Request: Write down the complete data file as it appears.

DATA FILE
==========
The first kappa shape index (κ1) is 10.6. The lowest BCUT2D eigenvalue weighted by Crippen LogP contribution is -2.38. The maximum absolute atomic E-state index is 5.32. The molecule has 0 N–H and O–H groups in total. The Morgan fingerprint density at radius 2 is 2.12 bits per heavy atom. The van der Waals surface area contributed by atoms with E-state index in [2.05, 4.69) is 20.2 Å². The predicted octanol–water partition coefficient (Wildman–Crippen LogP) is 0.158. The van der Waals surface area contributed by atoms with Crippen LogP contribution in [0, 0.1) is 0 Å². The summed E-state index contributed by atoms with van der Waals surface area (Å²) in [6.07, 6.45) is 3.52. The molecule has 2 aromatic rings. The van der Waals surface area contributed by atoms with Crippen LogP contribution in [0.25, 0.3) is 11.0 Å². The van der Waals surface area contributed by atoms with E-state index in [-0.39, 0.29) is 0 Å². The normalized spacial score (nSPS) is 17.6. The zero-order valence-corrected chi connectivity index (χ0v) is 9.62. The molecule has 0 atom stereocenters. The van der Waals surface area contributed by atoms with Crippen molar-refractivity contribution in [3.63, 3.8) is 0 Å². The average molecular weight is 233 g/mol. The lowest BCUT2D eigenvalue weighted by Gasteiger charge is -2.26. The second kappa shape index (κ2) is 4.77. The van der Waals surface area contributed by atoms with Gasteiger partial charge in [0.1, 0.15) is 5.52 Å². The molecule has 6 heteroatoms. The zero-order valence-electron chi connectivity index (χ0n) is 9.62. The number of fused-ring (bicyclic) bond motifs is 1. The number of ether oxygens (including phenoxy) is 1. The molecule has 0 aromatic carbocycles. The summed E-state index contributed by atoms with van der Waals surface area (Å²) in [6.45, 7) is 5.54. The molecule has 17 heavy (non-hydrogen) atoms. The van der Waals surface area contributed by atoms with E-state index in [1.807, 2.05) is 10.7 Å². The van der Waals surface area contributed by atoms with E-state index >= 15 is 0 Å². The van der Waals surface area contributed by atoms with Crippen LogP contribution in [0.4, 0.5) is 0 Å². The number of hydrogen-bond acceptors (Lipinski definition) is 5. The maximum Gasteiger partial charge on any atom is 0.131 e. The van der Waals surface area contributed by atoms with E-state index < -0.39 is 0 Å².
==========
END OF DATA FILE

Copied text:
The first kappa shape index (κ1) is 10.6. The lowest BCUT2D eigenvalue weighted by Crippen LogP contribution is -2.38. The maximum absolute atomic E-state index is 5.32. The molecule has 0 N–H and O–H groups in total. The Morgan fingerprint density at radius 2 is 2.12 bits per heavy atom. The van der Waals surface area contributed by atoms with E-state index in [2.05, 4.69) is 20.2 Å². The predicted octanol–water partition coefficient (Wildman–Crippen LogP) is 0.158. The van der Waals surface area contributed by atoms with Crippen LogP contribution in [0, 0.1) is 0 Å². The summed E-state index contributed by atoms with van der Waals surface area (Å²) in [6.07, 6.45) is 3.52. The molecule has 2 aromatic rings. The van der Waals surface area contributed by atoms with Crippen LogP contribution in [0.25, 0.3) is 11.0 Å². The van der Waals surface area contributed by atoms with E-state index in [-0.39, 0.29) is 0 Å². The normalized spacial score (nSPS) is 17.6. The zero-order valence-corrected chi connectivity index (χ0v) is 9.62. The molecule has 0 atom stereocenters. The van der Waals surface area contributed by atoms with Crippen molar-refractivity contribution in [3.63, 3.8) is 0 Å². The average molecular weight is 233 g/mol. The lowest BCUT2D eigenvalue weighted by Gasteiger charge is -2.26. The second kappa shape index (κ2) is 4.77. The van der Waals surface area contributed by atoms with Gasteiger partial charge in [0.1, 0.15) is 5.52 Å². The molecule has 6 heteroatoms. The zero-order valence-electron chi connectivity index (χ0n) is 9.62. The number of fused-ring (bicyclic) bond motifs is 1. The number of ether oxygens (including phenoxy) is 1. The molecule has 0 aromatic carbocycles. The summed E-state index contributed by atoms with van der Waals surface area (Å²) in [6.45, 7) is 5.54. The molecule has 17 heavy (non-hydrogen) atoms. The van der Waals surface area contributed by atoms with E-state index in [1.807, 2.05) is 10.7 Å². The van der Waals surface area contributed by atoms with E-state index >= 15 is 0 Å². The van der Waals surface area contributed by atoms with Crippen LogP contribution in [0.4, 0.5) is 0 Å². The number of hydrogen-bond acceptors (Lipinski definition) is 5. The maximum Gasteiger partial charge on any atom is 0.131 e. The van der Waals surface area contributed by atoms with E-state index < -0.39 is 0 Å².